As mentioned earlier, humidity and moisture changes in the environment will cause wood to move (mostly perpendicular to the direction of its grain). Different woods respond to changes in moisture at different rates. Generally, hardwoods are more susceptible to dimensional change than softwoods, with beech, maple, chestnut, and white oak enor­mously susceptible to dimensional change. Walnut, poplar, and mahogany are some of the most stable.

The two main classifications of wood are softwoods and hardwoods. Softwoods are coniferous (cone-bearing), and though they will lose some needles, they usually remain green throughout the year. Hardwoods are deciduous trees that lose their leaves during the winter season. Generally, softwoods are physically soft, such as redwood, but some softwoods, such as spruce and yellow pine, can be very hard indeed. Hardwoods such as maple, birch, and ash are hard. Basswood, poplar, and balsa are "soft" hardwoods. Regardless of the general classification, what really matters is the specific material property of each species.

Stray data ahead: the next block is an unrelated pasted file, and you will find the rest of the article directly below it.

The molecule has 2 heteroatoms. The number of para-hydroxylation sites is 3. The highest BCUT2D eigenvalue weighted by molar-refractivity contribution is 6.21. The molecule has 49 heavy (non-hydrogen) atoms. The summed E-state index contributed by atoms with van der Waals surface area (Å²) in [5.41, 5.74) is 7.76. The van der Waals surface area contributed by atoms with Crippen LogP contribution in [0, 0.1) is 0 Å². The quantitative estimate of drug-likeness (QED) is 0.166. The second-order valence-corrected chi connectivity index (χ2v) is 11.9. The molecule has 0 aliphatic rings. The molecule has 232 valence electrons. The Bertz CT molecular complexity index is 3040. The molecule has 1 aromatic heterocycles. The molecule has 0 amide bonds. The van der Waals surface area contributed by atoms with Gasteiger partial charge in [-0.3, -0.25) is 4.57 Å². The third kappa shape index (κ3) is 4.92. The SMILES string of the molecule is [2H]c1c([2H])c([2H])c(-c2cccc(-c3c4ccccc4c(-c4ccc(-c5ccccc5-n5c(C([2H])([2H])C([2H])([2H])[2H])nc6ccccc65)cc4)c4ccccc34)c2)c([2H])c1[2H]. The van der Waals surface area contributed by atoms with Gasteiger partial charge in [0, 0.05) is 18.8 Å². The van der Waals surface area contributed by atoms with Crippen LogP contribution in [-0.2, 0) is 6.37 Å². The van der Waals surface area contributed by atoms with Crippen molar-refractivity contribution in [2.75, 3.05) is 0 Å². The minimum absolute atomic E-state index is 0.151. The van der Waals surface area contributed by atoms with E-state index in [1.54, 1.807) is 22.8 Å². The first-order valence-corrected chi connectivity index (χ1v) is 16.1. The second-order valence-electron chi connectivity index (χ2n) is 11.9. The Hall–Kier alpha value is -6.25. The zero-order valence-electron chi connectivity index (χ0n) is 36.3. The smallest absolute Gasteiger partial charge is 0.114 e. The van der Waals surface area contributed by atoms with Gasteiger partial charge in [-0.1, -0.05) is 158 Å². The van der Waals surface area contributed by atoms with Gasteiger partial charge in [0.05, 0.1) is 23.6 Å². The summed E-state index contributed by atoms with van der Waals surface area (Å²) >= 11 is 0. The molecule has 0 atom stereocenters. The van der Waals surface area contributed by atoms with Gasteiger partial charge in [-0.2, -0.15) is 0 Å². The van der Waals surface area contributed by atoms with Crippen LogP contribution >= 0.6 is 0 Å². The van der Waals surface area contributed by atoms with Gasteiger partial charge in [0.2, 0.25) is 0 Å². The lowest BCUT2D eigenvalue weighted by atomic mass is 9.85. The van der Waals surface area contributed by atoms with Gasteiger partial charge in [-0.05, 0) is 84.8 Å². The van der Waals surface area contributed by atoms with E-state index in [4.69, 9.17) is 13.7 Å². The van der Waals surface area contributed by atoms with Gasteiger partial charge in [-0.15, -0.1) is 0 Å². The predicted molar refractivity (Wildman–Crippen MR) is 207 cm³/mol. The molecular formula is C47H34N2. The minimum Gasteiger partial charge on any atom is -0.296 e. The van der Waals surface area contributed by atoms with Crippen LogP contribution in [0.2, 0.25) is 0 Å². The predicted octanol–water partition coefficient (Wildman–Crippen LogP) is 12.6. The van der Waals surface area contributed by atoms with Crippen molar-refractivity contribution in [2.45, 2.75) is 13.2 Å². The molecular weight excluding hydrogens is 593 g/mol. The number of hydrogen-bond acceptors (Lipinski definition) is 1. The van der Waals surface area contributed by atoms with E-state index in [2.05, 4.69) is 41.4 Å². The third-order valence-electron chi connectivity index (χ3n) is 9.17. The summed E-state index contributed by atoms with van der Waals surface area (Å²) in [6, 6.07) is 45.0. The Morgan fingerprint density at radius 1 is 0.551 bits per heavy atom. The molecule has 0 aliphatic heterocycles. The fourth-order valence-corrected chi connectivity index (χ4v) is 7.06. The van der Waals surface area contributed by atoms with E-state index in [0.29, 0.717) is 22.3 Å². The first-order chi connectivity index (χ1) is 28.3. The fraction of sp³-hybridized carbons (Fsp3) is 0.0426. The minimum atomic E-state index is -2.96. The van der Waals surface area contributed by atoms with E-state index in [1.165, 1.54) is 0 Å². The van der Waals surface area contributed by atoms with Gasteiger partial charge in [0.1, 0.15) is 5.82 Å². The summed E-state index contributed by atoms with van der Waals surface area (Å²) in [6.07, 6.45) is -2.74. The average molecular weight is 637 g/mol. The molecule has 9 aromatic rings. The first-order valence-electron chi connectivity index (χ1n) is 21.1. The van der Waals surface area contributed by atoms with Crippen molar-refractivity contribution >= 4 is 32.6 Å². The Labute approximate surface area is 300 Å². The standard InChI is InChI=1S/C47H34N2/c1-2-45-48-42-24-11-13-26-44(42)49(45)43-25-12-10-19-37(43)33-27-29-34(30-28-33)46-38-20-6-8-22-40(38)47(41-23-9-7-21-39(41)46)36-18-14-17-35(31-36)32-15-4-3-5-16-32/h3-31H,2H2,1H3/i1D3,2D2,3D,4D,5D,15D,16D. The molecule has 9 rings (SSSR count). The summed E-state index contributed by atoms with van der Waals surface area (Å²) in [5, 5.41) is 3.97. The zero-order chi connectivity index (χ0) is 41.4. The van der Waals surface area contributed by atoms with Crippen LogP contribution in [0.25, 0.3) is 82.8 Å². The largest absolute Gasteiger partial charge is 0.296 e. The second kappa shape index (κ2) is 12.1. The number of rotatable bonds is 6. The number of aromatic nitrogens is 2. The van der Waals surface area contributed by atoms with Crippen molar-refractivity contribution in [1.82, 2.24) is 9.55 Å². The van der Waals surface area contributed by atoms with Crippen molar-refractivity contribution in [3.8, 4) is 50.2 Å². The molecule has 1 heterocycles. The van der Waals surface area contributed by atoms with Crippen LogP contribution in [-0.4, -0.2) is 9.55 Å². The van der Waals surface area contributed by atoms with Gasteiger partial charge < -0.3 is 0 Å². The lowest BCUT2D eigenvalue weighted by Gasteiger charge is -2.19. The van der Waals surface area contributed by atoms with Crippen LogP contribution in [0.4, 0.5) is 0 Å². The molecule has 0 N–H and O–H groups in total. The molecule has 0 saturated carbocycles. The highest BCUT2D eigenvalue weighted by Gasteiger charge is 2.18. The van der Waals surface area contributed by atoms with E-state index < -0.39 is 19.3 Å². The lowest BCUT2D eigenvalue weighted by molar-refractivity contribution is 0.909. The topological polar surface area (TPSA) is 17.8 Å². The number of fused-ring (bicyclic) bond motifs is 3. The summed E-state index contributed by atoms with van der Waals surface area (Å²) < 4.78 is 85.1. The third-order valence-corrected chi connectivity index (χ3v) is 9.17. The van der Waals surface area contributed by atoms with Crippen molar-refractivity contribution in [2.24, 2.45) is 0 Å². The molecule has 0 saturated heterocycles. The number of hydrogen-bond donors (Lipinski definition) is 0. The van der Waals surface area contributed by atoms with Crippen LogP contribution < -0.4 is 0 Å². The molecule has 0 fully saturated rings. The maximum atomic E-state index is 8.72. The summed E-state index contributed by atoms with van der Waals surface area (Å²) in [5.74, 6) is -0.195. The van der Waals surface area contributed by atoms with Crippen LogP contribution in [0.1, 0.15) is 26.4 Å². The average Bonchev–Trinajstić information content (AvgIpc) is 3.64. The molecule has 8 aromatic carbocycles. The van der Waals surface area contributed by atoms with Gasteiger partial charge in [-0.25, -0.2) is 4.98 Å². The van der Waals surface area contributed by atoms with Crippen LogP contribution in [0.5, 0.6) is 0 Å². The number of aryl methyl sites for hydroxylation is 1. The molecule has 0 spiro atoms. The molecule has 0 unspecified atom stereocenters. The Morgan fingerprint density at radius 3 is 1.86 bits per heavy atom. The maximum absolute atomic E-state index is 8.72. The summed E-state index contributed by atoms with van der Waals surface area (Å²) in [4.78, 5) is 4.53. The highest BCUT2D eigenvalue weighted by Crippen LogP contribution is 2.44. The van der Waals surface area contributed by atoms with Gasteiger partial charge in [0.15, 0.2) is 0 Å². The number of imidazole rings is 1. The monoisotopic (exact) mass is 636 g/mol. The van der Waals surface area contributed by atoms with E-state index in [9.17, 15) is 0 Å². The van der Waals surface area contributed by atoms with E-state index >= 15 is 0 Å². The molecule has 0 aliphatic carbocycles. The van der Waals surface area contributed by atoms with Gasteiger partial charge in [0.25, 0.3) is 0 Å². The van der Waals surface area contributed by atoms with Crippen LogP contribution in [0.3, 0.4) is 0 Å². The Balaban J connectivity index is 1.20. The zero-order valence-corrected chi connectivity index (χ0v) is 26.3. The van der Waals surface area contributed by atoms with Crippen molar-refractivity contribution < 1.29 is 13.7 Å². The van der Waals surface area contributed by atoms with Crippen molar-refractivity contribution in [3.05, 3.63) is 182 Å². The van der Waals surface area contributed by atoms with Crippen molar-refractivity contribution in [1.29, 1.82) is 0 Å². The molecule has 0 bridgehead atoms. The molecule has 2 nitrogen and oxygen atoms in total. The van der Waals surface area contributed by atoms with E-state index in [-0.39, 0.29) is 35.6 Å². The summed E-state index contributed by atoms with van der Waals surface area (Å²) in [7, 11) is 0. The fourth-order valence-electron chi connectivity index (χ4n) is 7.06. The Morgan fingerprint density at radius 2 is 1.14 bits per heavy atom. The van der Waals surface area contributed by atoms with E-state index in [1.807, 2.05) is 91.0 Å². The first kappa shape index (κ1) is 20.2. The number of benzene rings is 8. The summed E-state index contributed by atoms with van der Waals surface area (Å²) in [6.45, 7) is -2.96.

Wood Species

Individual wood species have particular characteristics, which cause certain species to be used for selective applications. Listed below are hardwoods and softwoods commonly used in making furniture, organized alphabetically:

■ Ash: White ash is a stable, straight-grain, and strong wood. It is exceptionally hard and shock resistant. Its heartwood is light tan, and its sapwood is creamy white. Ash is suitable for furniture and plywood veneer. It is readily available and moderate in its cost per board foot. Charles Renee Mackintosh used ebonized ash in his ladder-back upholstered chairs.

■ Beech: Its appearance is a medium brown wood with distinct open-cell grain. It is relatively easy to work and mill and takes finishes well.

■ Birch: Yellow birch is one of the prominent hardwoods. It is similar to maple, but has a bit darker color and is easier to work and mill. Its heartwood varies in color from medium to dark brown, while its sapwood is an off-white color.

■ Bubunga: This wood has a fine grain, is particularly dense, and finishes well.